“There are two novels that can change a bookish fourteen-year old’s life: The Lord of the Rings and Atlas Shrugged. One is a childish fantasy that often engenders a lifelong obsession with its unbelievable heroes, leading to an emotionally stunted, socially crippled adulthood, unable to deal with the real world. The other, of course, involves orcs.”
    ~ John Rogers

  4. #14
    Senior Member INTJMom's Avatar
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    Quote Originally Posted by cafe View Post
    Sometimes people with very passive partners get a bad rap for being domineering when really they are just doing what needs to be done because their partner will not do it. Both partners can come to resent the situation, but find it difficult to correct the pattern. INTPs are capable of being extremely passive, so I would think twice before assigning all the blame on this guy's wife.

    Also, they may not really even be particularly dissatisfied. It can be very difficult to gage a couple's dynamic from the outside. My mother, for instance, thought for years that my husband was dominating me. While his mother thought I was controlling my husband (possibly through freaky sex, but she's not sure).

    The truth: who knows? It's complicated. He works his rear off while I stay home. I handle all the money. I answer all the phone calls. He has no social life and goes nowhere except for work without me. He calls himself my 'whipped cracker.' He only half listens to me a fair minority of the time.

    Am I dominating him? You try to get the man to answer the phone, lol. I've tried to get him to help manage the money. He has no interest in managing any money outside of the 401K. He tells me to give him $20/week and he wants me to pay the bills and make sure there is food to eat. Other than that, he doesn't care and wants to be left alone. He hates to drive, he has me take him where he wants to go. I chatter a lot and when I'm upset, I keep talking about the thing that upset me over and over. I need to do that to get it out of my system, but I don't expect him to actively listen once he has the gist of the situation.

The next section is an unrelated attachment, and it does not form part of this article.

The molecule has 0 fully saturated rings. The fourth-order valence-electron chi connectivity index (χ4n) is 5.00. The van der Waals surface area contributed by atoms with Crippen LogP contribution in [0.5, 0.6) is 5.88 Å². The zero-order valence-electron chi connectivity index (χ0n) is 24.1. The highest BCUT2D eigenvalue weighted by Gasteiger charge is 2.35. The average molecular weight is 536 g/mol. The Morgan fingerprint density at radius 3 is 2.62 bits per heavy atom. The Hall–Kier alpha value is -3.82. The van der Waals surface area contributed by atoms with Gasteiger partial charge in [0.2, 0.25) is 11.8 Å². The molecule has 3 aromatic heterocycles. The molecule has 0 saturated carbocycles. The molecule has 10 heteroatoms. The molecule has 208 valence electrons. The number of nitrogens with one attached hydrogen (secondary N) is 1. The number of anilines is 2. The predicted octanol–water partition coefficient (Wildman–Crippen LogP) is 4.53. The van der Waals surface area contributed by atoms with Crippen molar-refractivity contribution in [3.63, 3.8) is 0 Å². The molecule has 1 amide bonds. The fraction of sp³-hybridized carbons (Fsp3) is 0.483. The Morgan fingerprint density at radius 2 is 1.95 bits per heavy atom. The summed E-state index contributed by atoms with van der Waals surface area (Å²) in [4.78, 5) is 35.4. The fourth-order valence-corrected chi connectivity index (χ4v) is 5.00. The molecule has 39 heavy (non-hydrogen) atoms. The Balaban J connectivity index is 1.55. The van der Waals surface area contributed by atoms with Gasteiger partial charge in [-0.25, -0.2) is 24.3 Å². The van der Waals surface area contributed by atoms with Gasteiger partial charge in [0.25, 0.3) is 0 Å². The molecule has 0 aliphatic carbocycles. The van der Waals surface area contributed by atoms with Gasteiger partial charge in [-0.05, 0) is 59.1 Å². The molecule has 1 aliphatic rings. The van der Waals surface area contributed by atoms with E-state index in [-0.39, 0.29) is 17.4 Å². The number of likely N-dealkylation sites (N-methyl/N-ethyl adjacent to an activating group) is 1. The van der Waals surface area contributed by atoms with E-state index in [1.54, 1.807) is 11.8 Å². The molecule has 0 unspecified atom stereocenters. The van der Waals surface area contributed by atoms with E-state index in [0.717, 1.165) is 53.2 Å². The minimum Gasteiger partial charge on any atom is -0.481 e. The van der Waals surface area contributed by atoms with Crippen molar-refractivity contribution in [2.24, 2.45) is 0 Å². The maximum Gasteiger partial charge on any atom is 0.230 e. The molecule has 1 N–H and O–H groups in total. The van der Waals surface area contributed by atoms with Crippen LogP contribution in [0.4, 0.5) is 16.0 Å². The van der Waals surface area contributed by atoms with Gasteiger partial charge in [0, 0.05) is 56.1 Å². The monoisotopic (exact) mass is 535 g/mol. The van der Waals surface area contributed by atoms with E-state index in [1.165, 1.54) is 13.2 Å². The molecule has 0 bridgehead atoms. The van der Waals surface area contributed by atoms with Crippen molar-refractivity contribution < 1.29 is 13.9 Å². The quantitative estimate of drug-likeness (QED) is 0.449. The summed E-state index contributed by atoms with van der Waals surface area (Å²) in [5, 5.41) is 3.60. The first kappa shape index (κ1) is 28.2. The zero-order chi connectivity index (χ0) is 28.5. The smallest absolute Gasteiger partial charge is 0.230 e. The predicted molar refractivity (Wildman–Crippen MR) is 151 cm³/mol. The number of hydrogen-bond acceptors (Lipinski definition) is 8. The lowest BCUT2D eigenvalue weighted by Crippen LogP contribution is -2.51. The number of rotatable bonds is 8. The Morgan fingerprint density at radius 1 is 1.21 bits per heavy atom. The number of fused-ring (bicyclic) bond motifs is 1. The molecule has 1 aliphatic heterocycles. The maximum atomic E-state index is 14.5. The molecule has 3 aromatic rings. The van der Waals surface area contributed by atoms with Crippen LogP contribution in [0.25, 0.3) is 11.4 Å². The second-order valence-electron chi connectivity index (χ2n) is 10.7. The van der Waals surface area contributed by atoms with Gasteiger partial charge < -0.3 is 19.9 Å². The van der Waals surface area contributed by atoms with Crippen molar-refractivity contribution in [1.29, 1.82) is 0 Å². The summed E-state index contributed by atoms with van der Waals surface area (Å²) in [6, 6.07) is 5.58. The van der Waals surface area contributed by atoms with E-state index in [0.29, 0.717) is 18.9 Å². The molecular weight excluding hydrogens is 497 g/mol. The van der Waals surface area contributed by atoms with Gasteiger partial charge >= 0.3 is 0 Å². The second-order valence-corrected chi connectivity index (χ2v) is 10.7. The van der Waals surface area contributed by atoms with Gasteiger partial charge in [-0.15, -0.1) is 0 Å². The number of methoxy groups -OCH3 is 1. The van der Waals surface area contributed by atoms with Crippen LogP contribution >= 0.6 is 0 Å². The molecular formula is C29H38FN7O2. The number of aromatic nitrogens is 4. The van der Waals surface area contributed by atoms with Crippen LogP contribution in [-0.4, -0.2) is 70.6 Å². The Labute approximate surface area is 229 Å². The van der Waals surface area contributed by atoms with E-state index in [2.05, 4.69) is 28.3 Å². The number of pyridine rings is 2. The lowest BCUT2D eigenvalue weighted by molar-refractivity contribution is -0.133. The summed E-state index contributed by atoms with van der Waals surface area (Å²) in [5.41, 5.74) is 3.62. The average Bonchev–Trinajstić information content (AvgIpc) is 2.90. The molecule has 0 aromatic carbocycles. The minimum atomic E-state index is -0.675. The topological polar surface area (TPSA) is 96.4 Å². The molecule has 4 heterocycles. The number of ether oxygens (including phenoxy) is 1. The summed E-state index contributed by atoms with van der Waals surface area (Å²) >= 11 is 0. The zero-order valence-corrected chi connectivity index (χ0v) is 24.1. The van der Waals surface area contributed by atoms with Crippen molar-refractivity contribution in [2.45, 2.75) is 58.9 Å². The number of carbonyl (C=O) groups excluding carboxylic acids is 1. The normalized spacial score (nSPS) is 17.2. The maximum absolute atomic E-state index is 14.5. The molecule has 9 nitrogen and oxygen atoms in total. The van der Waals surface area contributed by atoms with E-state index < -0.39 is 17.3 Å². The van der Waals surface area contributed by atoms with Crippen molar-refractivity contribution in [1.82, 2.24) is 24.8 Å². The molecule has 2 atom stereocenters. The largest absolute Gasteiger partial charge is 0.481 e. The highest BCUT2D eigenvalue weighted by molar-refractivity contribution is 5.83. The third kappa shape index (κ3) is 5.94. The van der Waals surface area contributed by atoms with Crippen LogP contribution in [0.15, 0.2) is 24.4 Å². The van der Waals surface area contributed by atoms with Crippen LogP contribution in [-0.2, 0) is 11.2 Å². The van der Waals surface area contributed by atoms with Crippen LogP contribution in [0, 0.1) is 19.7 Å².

My real secret of 'controlling' him? I handle the things I can handle myself myself. I try not to nag him. I ask for what I want, but I am careful about cashing in my chips. I'm sweet to him and there is the sex, but I'm not really much of a freak.

    How does he dominate me? He's stubborn as all get out. You simply cannot make the man do something he does not want to do. Outside of that, he is sweet to me. He has never raised his voice at me in anger. He acts like I'm beautiful and he can't get enough of me. He makes me laugh all the time. Basically I adore him like I was his pet dog and I love to please him.

    People think my brother's wife is a dominating control freak, but what they don't realize is that my brother was raised to be extremely polite, so it is hard for him to be firm with people outside his immediate family. He makes his wife do the dirty work of telling people no or other things they don't want to hear because he can barely bring himself to do it and it makes him upset. She is protective of him and it doesn't bother her that much to have people mad at her if she knows she's in the right, so she does it for him because she loves him. She looks like a bitch and he looks like a saint, but IMO, they are both saints.